Dilma's style and decisionmaking talk of the corridors at the World Economic Forum in Rio de Janeiro.
BY JOACHIM BAMRUD
RIO DE JANEIRO -- Local and foreign investors attending the World Economic Forum Latin America are strongly praising Brazil's president Dilma Rousseff.
"She's been very good," Fabio Maceira, CEO of the Brazil operatons of US-based real estate firm Jones Lang Lasalle, told Latin Business Chronicle in the corridors of the forum, which is being held here. "She has a different style than the former president [Luiz Inacio Lula da Silva]. Beacuse she's less populist and less concerned about the impact of some [decisions], she can take unpopular measures like raising interest rates and cutting [expenses]....It's proven that she's there to [govern and] not afraid."
Osvaldo Di Campli, President of the Caribbean and Latin America division of France-based telecommunications equipment maker Alcatel-Lucent, has been impressed by such events as Rousseff's plans to privatize management of Brazil's top five airports, which was announced Tuesday. "She's bringing in a very pragmatic approach," he says. "Momentum is being sustained."
If Rousseff is able to keep that momentum going and maintain the accelaration of the economy, business will do well, says Pramod Bhasin, President and CEO of Indian IT firm Genpact.
“I think that she’s a very firm and tough implementer of programs,” says William Rhodes, a senior adviser to Citibank and the author of a new book, Banker to the World. Rhodes, a former senior vice chairman of Citi, has known Rousseff for eight years and praises her performance as energy minister and chief of staff of former president Luiz Inacio Lula da Silva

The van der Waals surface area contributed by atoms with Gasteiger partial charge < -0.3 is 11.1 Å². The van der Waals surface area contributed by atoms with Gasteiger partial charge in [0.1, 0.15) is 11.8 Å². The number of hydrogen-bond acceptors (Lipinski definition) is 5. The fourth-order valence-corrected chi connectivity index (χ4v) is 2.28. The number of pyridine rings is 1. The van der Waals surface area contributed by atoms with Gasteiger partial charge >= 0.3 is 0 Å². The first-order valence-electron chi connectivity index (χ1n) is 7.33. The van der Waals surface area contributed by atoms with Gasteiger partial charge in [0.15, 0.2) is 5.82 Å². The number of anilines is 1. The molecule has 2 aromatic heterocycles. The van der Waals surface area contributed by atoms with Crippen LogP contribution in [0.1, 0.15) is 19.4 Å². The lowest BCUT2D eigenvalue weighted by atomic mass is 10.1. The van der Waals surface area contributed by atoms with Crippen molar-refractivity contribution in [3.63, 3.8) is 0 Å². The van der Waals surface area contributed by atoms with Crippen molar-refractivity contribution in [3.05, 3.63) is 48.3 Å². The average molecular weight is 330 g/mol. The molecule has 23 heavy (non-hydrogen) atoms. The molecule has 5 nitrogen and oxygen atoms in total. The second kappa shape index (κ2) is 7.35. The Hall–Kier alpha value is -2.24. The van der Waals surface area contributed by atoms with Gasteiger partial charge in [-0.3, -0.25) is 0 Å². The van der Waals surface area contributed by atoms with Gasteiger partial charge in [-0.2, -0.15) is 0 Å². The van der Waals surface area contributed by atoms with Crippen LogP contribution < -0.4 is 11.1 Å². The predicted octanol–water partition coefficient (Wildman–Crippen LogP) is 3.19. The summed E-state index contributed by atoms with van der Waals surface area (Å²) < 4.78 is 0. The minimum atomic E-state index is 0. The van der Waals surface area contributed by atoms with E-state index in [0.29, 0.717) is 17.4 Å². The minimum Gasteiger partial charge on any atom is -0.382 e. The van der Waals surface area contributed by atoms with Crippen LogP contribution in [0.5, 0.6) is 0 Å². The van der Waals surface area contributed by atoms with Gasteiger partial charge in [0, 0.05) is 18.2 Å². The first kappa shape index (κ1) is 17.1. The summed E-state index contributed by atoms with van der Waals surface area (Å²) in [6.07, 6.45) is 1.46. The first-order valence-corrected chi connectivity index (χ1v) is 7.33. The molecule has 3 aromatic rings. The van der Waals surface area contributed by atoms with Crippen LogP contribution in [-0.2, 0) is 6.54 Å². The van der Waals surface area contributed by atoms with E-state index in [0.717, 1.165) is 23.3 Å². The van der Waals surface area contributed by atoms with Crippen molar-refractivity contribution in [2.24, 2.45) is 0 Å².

Rhodes also says Rousseff made a wise decision in appointing Antonio Palocci, a former finance minister under Lula, as her chief of staff, and Henrique Meirelles -- the central bank governor under Lula -- as the head of government efforts to prepare for the 2016 Olympics in this city.
WHAT SHE NEEDS TO DO
However, investors are also hoping Rousseff will implement several key reforms that can make Brazil's business environment better. "I think she will [need to] tackle issues like bureaucracy and the tax regime, " Bhasin says. "It just makes doing business very hard [and] is getting in the way in some cases."
Maceira agrees. "The tax [system] is complicated," he says. "If made more simple, it will be esier to do ...business in Brazil. ...The burden rate is very high and could be reduced."
Brazil has Latin America's worst tax climate, according to the Latin Tax Index from Latin Business Chronicle. the number of hours needed to complay with tax laws is the highest in the world.
Rhodes singles out infrastructure, eduction, technology and fiscal policies as key challenges facing Rouseff. However, he praises Central Bank president Alexandre Tombini, who plays akey role in setting interest rates and fighting inflation. "Brazil is blassed with three good heads of the central bank," Rhodes says, naming Tombini, his predecessor Meirelles and Tombini's former boss, Arminio Fraga.
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